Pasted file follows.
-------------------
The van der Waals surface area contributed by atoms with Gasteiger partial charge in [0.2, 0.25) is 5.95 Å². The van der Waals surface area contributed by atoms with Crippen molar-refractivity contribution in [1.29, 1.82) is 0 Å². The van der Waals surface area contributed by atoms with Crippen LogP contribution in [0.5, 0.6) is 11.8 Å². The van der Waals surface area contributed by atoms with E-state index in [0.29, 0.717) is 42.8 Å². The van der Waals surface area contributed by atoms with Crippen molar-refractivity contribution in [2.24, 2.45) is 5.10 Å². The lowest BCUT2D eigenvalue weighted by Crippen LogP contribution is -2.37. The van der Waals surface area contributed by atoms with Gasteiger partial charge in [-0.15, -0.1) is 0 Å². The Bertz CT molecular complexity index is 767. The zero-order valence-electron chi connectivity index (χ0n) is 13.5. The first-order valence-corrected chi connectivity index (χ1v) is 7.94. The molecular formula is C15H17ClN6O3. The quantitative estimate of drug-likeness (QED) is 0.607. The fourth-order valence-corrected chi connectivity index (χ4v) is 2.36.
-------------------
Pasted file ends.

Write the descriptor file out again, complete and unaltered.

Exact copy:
The van der Waals surface area contributed by atoms with Gasteiger partial charge in [0.2, 0.25) is 5.95 Å². The van der Waals surface area contributed by atoms with Crippen molar-refractivity contribution in [1.29, 1.82) is 0 Å². The van der Waals surface area contributed by atoms with Crippen LogP contribution in [0.5, 0.6) is 11.8 Å². The van der Waals surface area contributed by atoms with E-state index in [0.29, 0.717) is 42.8 Å². The van der Waals surface area contributed by atoms with Crippen molar-refractivity contribution in [2.24, 2.45) is 5.10 Å². The lowest BCUT2D eigenvalue weighted by Crippen LogP contribution is -2.37. The van der Waals surface area contributed by atoms with Gasteiger partial charge in [-0.15, -0.1) is 0 Å². The Bertz CT molecular complexity index is 767. The zero-order valence-electron chi connectivity index (χ0n) is 13.5. The first-order valence-corrected chi connectivity index (χ1v) is 7.94. The molecular formula is C15H17ClN6O3. The quantitative estimate of drug-likeness (QED) is 0.607. The fourth-order valence-corrected chi connectivity index (χ4v) is 2.36.